SPOILER ALERT: The story includes details about the post-Super Bowl episode of  This Is Us.

After flying in today from his Minneapolis appearance on The Tonight Show, we caught up with This Is Us star Milo Ventimiglia to discuss what was one of the most defining episodes for his character, super every-man father Jack Pearson.

And while we finally know how Jack’s fate is wrapped up, it doesn’t mean the character is gone for good. With its time jumps, This Is Us makes it impossible for characters to be killed off. And our knowledge of Jack’s death (a cardiac arrest at the hospital brought on by smoke inhalation after saving his family from the Pearson homestead fire) doesn’t really change his comings and goings on the NBC/Fox series. Currently, Ventimiglia is in production on episode 17 of 18, and will soon wrap season 2 of This Is Us before the show goes on a five-month hiatus.

DEADLINE: Were there other options on the table at one point for how Jack would meet his end? At one point we thought it would be related to his drunk-driving.

VENTIMIGLIA: (This Is Us creator) Dan Fogelman has been very good about keeping us in the know of what’s happening, and it was always this version. There were not other possibilities in regards to how Jack would meet his end.

DEADLINE: How long have you known about the details regarding Jack’s death?

VENTIMIGLIA: For a while. When I’m trying to keep episodes in my head, I lose track. Definitely since last year, maybe as early as the middle of last year.

DEADLINE: One can never ever keep Jack down and the way he dies is so heroic.

VENTIMIGLIA: Jack is constantly in service of his family. He doesn’t need a plan to jump into action. He adapts and he responds immediately.  That’s inherently who Jack is. He’s a man who doesn’t need inspiration when it comes to looking out for his family or to save his family, even if it means putting himself in harm’s way.

DEADLINE: Now that this big mystery is solved, what is next in regards to Jack? Are there big secrets we still don’t know about him or are there enigmatic people who will enter his life?

VENTIMIGLIA: There are always secrets. We have only known this man for 32 hours and truly haven’t known him all that long. What I can say is that there is still an exploration of Jack. There is a lot that we’ve grown to understand about him and his upbringing. There’s still a lot to come in regards to understanding his younger days in Vietnam and with Rebecca. And even with that, there’s dream sequences that Fogelman has become so famous for when it comes to putting characters together. There’s that possibility of seeing a different version of Jack where he is still around.

DEADLINE: Knowing what you know now about Jack’s death, does it impact the way you’ll portray him going forward?

VENTIMIGLIA: No, not at all. The way I saw Jack from the very beginning. Jack doesn’t know that time is so precious to him. Jack as a man has this inherent desire to soak up everything about the people he loves. He does this without knowing his expiration will come. Jack focuses on living and being in the present.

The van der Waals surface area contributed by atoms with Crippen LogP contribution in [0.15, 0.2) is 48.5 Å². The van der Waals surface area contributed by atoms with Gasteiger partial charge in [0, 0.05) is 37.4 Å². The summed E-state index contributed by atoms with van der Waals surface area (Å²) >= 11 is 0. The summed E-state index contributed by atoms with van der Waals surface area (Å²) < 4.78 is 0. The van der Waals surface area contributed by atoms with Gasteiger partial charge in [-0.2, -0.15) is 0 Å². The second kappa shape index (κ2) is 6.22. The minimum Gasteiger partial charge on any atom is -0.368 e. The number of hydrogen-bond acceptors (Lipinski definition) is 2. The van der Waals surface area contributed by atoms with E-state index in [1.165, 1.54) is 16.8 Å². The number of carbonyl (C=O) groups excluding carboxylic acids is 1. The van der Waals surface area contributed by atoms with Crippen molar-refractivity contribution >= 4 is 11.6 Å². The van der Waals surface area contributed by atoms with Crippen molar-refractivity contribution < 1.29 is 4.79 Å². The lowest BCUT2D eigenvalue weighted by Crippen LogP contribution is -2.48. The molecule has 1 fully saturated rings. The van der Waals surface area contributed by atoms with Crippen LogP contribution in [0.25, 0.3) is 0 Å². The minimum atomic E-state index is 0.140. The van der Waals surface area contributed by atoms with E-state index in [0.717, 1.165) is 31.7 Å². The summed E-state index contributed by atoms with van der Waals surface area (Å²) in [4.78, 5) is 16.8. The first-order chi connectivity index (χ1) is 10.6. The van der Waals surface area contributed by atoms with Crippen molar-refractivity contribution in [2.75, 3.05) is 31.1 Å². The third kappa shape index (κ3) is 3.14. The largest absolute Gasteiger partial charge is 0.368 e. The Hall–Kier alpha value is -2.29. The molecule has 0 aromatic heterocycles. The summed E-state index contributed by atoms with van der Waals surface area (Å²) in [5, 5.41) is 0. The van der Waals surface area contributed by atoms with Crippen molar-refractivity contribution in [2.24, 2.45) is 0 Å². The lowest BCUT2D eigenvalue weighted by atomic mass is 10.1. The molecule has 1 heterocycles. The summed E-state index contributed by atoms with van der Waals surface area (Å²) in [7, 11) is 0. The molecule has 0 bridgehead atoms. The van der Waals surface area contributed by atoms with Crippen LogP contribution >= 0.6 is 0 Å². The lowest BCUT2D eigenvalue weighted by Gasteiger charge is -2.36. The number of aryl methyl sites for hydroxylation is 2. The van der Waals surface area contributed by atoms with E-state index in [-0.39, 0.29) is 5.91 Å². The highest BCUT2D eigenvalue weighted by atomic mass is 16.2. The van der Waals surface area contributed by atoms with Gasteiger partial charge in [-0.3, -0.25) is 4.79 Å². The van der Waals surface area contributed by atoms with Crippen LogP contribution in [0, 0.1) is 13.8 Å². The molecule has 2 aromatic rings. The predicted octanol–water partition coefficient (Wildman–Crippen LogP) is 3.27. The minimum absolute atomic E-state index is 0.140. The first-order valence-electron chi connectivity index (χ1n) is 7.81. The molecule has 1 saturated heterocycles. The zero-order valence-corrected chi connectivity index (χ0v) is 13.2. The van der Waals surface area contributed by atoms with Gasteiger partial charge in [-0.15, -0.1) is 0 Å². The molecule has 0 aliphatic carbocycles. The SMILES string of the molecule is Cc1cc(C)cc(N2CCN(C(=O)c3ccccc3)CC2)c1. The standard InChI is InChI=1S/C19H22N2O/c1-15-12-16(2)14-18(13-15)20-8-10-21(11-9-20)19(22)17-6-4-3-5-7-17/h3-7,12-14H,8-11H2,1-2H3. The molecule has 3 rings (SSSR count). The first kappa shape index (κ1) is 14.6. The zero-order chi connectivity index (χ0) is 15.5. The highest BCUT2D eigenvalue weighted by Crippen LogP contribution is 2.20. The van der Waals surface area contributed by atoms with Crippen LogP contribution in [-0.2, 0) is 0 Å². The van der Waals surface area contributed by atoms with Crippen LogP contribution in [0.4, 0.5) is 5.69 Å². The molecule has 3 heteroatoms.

DEADLINE: One of the beautiful takeaways in last night’s episode was seeing how Randall is as a father, how he goes out of his way to comfort his daughter. A lot of that has to do with how Jack raised Randall. 

VENTIMIGLIA: It does. When someone pays me a compliment, I attribute it to my mom, my dad and my upbringing. My mom and dad would always argue; that’s how I was born. I’ve felt that there’s a version of that with Randall. He was born to be strong and protective. It’s a learned behavior from his amazing set of parents in how they’ve loved him and cared for him and raised him to the best of their ability.

DEADLINE: Tell us about shooting that epic fire scene. How long did it take? Did you do your own stunts?

VENTIMIGLIA: That took three days and we worked through the night. I was absolutely in the fire, making sure that I was always between it and Mandy (Moore), Niles (Fitch) and Hannah (Zeile). It was a scene that was very safe and collaborative. There was an amazing stuntman who was used for one moment, but a lot of it I did myself. I asked kindly, ‘if you don’t oppose it, I don’t mind being close to the fire.’ We shot 50 miles, deep outside of Los Angeles. What the production put together and held together for six months of planning was amazing. Our producers Steve Beers and Cathy Mickel Gibson made sure everything was lined up. The Pearson home was basically recreated, but a little bit wider so we could maneuver and move by foot in the hallways; we recreated the interiors and the kids’ bedrooms. We didn’t quite burn the whole house down, but it wasn’t in good shape in the end. Let’s just say it was easy for the construction team to dismantle.

DEADLINE: You’ve directed in the past. Do you have any plans to direct any future episodes? 

VENTIMIGLIA: There’s been some conversations. We have a lot of creative actors on set. All of my bosses know that I want to direct. When it happens, it will happen.